Because of the threat to lose their access to the EU market, many U.K. startups in the blockchain industry are already setting up their contingency plans.
In 2016, a referendum was held in the U.K. on whether European countries would stay in EU economic bloc. Majority opted to leave and since then the government is negotiating with EU officials. However, concerns were raised that the “No-deal Brexit” could lead to economic uncertainty.
The uncertainty about the future with Brexit is what worries the blockchain startups, until the government come up with an agreement.
“Brexit is a hindrance to everything in the short term,” said Jamie McNaught, CEO and founder of Solidi Ltd, which is developing a blockchain-based payments platform that uses cryptocurrencies to facilitate money remittances.
Solidi Ltd founder and CEO stated: “Brexit is a hindrance to everything in the short term,”. The company is coming up with a blockchain based payment platform which would accept cryptos for money remittances.
As what he discussed with CoinDesk:
“[It’s] because all fintech regulation experts and lawyers are busy with so many things at the moment. They wouldn’t be busy if the Brexit hasn’t happened. In terms of just getting time with people is difficult at this moment. Will it (Brexit) be a hindrance in the mid-and-long term? That really depends on how successful the Brexit will be.”
Solidi Ltd is among the four blockchain entities that were accepted by the Financial Conduct Authority (FCA) in the U.K.
Until last month, they are still on the sandbox test, still awaiting approval of their license for Money Service Business (MSB) by HM Revenue and Customs. McNaught said that Solidi has been waiting for 9 months to get their MSB license which only used to take about five weeks before.
What Solidi is waiting for is the approval of a money service business (MSB) license from HM Revenue & Customs, the U.K. authority that reviews anti-money laundering compliance. Solidi has waited nine months to get approved for the MSB license, but the process previously took about five weeks, and the startup is not the only company in this position according to the FCA, McNaught said.
Etherisc co-founder, Renat Khasanshyn, expects that Brexit could hamper client growth as it produce hurdles both for users and developers.
As what Khasanshyn explained, if deals around Brexit fails, it would be more difficult for cross-border market tests as costs for providers would go up.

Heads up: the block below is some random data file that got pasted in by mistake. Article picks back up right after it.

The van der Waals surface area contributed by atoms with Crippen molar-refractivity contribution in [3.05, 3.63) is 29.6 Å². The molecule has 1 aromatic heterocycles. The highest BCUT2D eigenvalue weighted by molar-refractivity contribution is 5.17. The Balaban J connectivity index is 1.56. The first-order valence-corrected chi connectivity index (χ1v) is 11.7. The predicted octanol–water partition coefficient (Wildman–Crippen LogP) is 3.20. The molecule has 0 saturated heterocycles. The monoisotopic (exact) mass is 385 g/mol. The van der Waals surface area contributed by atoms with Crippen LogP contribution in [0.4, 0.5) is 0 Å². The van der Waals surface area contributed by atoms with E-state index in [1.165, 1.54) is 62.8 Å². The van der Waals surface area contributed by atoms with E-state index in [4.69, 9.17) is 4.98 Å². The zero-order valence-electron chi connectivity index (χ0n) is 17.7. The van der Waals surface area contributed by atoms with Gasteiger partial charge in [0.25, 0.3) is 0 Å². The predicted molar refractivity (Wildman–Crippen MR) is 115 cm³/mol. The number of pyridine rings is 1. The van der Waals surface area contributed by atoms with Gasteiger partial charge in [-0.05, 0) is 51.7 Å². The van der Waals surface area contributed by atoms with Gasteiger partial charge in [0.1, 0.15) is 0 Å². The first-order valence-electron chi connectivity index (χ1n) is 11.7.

“The users of our protocol will be impacted by Brexit negatively because they will need to comply with regulations in the U.K. and the EU, which will likely go in different directions,” Khasanshyn told CoinDesk. “And they will comply and pay for this compliance twice.”
Globacap, which is a blockchain startup based in London is more concerned about losing passporting rights.
Founder and CEO of Globacap, Myles Milston said that “normally, once [we] become a fully authorized securities firm, we get passporting [rights] into the rest of the countries in the EU.”
“However, obviously with Brexit, we might not get that passporting right anymore,” he went on to say. “So it doesn’t actually affect the sandbox test, but it might affect our business model after the sandbox.”
Until an agreement is struck to widen market access, opening new bases of operation in Europe would mean having to pay up or they could severely lose their market access.
Despite the negative outlook, not all that CoinDesk spoke on the possible impact of Brexit shares the same views.
Richard Cohen, a U.K.-based lawyer at international law firm Allen & Overy, contended that Brexit would have little effect on the blockchain industry as a whole – in fact, he sees it as a potential positive for the country in terms of its approach to fintech.
U.K. based lawyer Richard Cohen, believes that Brexit would not have much impact on the blockchain market. In fact, Cohen looks at it as a positive potential in relation to financial technology.
“The U.K. will be allowed to come up with a regulatory framework that is much more favorable to fintech companies and become a friendly jurisdiction in which banks can make the best use of blockchain and global opportunities,” Cohen argued.
The CEO of Nuggets, Alistair Johnson, is also positive about the Brexit as he finds the government as a supportive partner.
“The U.K. is very supportive at the potential of innovation in fintech and technology as a whole,” Johnson said. “And I think they will also see that as an opportunity to create markets, continue growth and associate with Europe and the world as a whole. It’s everything that driving the support.”
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